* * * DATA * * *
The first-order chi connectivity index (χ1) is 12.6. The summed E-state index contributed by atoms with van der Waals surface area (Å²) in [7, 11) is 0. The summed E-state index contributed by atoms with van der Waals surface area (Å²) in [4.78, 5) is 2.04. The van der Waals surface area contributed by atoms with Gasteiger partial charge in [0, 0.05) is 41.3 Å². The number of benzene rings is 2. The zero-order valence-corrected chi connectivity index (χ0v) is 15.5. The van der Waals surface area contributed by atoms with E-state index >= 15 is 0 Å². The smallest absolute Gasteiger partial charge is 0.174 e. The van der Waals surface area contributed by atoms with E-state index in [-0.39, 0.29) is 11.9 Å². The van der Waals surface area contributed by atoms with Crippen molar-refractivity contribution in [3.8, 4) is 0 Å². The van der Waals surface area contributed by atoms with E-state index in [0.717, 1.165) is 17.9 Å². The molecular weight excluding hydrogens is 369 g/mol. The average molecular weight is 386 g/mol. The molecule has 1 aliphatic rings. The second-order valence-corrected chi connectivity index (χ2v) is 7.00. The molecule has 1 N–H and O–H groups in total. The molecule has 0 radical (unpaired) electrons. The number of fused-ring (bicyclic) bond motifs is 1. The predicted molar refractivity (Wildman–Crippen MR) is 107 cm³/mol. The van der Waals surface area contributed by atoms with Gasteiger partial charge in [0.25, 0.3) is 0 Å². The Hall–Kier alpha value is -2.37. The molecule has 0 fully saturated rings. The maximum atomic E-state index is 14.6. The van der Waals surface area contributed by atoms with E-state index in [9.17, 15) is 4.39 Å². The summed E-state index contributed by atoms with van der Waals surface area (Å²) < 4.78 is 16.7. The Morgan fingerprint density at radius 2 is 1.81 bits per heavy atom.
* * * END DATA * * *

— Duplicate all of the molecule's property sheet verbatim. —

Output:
The first-order chi connectivity index (χ1) is 12.6. The summed E-state index contributed by atoms with van der Waals surface area (Å²) in [7, 11) is 0. The summed E-state index contributed by atoms with van der Waals surface area (Å²) in [4.78, 5) is 2.04. The van der Waals surface area contributed by atoms with Gasteiger partial charge in [0, 0.05) is 41.3 Å². The number of benzene rings is 2. The zero-order valence-corrected chi connectivity index (χ0v) is 15.5. The van der Waals surface area contributed by atoms with E-state index >= 15 is 0 Å². The smallest absolute Gasteiger partial charge is 0.174 e. The van der Waals surface area contributed by atoms with E-state index in [-0.39, 0.29) is 11.9 Å². The van der Waals surface area contributed by atoms with Crippen molar-refractivity contribution in [3.8, 4) is 0 Å². The van der Waals surface area contributed by atoms with E-state index in [0.717, 1.165) is 17.9 Å². The molecular weight excluding hydrogens is 369 g/mol. The average molecular weight is 386 g/mol. The molecule has 1 aliphatic rings. The second-order valence-corrected chi connectivity index (χ2v) is 7.00. The molecule has 1 N–H and O–H groups in total. The molecule has 0 radical (unpaired) electrons. The number of fused-ring (bicyclic) bond motifs is 1. The predicted molar refractivity (Wildman–Crippen MR) is 107 cm³/mol. The van der Waals surface area contributed by atoms with Gasteiger partial charge in [0.25, 0.3) is 0 Å². The Hall–Kier alpha value is -2.37. The molecule has 0 fully saturated rings. The maximum atomic E-state index is 14.6. The van der Waals surface area contributed by atoms with E-state index in [9.17, 15) is 4.39 Å². The summed E-state index contributed by atoms with van der Waals surface area (Å²) < 4.78 is 16.7. The Morgan fingerprint density at radius 2 is 1.81 bits per heavy atom.